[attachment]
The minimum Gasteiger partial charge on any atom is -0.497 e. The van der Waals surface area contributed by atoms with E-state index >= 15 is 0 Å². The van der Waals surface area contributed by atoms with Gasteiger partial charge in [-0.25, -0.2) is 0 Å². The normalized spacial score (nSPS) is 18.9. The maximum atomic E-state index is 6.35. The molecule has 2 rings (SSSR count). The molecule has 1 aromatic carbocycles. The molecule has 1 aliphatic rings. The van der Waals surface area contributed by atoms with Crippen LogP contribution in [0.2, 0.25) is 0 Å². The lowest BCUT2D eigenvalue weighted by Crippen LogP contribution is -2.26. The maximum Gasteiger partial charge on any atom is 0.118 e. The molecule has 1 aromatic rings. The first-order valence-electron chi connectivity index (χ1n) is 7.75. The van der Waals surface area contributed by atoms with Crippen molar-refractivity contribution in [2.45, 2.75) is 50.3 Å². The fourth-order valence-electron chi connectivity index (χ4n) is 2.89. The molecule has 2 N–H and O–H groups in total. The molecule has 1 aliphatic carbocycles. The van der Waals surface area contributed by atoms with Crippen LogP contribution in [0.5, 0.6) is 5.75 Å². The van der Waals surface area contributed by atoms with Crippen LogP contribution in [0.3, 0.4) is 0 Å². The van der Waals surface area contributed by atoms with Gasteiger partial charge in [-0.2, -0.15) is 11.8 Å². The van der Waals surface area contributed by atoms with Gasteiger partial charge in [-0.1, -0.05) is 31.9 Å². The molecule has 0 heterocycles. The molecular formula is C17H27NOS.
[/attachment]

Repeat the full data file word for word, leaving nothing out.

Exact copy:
The minimum Gasteiger partial charge on any atom is -0.497 e. The van der Waals surface area contributed by atoms with E-state index >= 15 is 0 Å². The van der Waals surface area contributed by atoms with Gasteiger partial charge in [-0.25, -0.2) is 0 Å². The normalized spacial score (nSPS) is 18.9. The maximum atomic E-state index is 6.35. The molecule has 2 rings (SSSR count). The molecule has 1 aromatic carbocycles. The molecule has 1 aliphatic rings. The van der Waals surface area contributed by atoms with Crippen LogP contribution in [0.2, 0.25) is 0 Å². The lowest BCUT2D eigenvalue weighted by Crippen LogP contribution is -2.26. The maximum Gasteiger partial charge on any atom is 0.118 e. The molecule has 1 aromatic rings. The first-order valence-electron chi connectivity index (χ1n) is 7.75. The van der Waals surface area contributed by atoms with Crippen molar-refractivity contribution in [2.45, 2.75) is 50.3 Å². The fourth-order valence-electron chi connectivity index (χ4n) is 2.89. The molecule has 2 N–H and O–H groups in total. The molecule has 1 aliphatic carbocycles. The van der Waals surface area contributed by atoms with Crippen LogP contribution in [0.5, 0.6) is 5.75 Å². The van der Waals surface area contributed by atoms with Crippen LogP contribution in [0.3, 0.4) is 0 Å². The van der Waals surface area contributed by atoms with Gasteiger partial charge in [-0.2, -0.15) is 11.8 Å². The van der Waals surface area contributed by atoms with Gasteiger partial charge in [-0.1, -0.05) is 31.9 Å². The molecule has 0 heterocycles. The molecular formula is C17H27NOS.